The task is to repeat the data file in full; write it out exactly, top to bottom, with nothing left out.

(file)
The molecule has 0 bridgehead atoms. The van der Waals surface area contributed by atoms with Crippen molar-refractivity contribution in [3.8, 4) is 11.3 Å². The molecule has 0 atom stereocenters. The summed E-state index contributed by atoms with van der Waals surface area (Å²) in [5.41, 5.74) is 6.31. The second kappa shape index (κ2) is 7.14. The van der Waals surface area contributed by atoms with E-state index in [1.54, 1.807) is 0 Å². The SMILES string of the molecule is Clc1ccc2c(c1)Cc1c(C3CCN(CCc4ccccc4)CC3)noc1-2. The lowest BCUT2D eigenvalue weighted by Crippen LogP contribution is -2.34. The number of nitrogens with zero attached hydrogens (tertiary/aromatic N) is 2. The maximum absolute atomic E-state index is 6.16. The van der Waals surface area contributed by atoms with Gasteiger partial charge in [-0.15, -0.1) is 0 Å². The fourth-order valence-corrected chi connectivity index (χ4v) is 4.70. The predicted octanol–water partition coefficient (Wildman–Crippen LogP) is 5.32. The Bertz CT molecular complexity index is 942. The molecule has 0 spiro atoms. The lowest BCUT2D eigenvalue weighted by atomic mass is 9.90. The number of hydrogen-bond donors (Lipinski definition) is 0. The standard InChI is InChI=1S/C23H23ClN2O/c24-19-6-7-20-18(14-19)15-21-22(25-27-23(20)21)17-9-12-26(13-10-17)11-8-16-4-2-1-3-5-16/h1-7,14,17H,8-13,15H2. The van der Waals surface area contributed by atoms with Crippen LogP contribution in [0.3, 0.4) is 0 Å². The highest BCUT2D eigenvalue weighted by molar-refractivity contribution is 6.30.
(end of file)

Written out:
The molecule has 0 bridgehead atoms. The van der Waals surface area contributed by atoms with Crippen molar-refractivity contribution in [3.8, 4) is 11.3 Å². The molecule has 0 atom stereocenters. The summed E-state index contributed by atoms with van der Waals surface area (Å²) in [5.41, 5.74) is 6.31. The second kappa shape index (κ2) is 7.14. The van der Waals surface area contributed by atoms with E-state index in [1.54, 1.807) is 0 Å². The SMILES string of the molecule is Clc1ccc2c(c1)Cc1c(C3CCN(CCc4ccccc4)CC3)noc1-2. The lowest BCUT2D eigenvalue weighted by Crippen LogP contribution is -2.34. The number of nitrogens with zero attached hydrogens (tertiary/aromatic N) is 2. The maximum absolute atomic E-state index is 6.16. The van der Waals surface area contributed by atoms with Gasteiger partial charge in [-0.15, -0.1) is 0 Å². The fourth-order valence-corrected chi connectivity index (χ4v) is 4.70. The predicted octanol–water partition coefficient (Wildman–Crippen LogP) is 5.32. The Bertz CT molecular complexity index is 942. The molecule has 0 spiro atoms. The lowest BCUT2D eigenvalue weighted by atomic mass is 9.90. The number of hydrogen-bond donors (Lipinski definition) is 0. The standard InChI is InChI=1S/C23H23ClN2O/c24-19-6-7-20-18(14-19)15-21-22(25-27-23(20)21)17-9-12-26(13-10-17)11-8-16-4-2-1-3-5-16/h1-7,14,17H,8-13,15H2. The van der Waals surface area contributed by atoms with Crippen LogP contribution in [0.3, 0.4) is 0 Å². The highest BCUT2D eigenvalue weighted by molar-refractivity contribution is 6.30.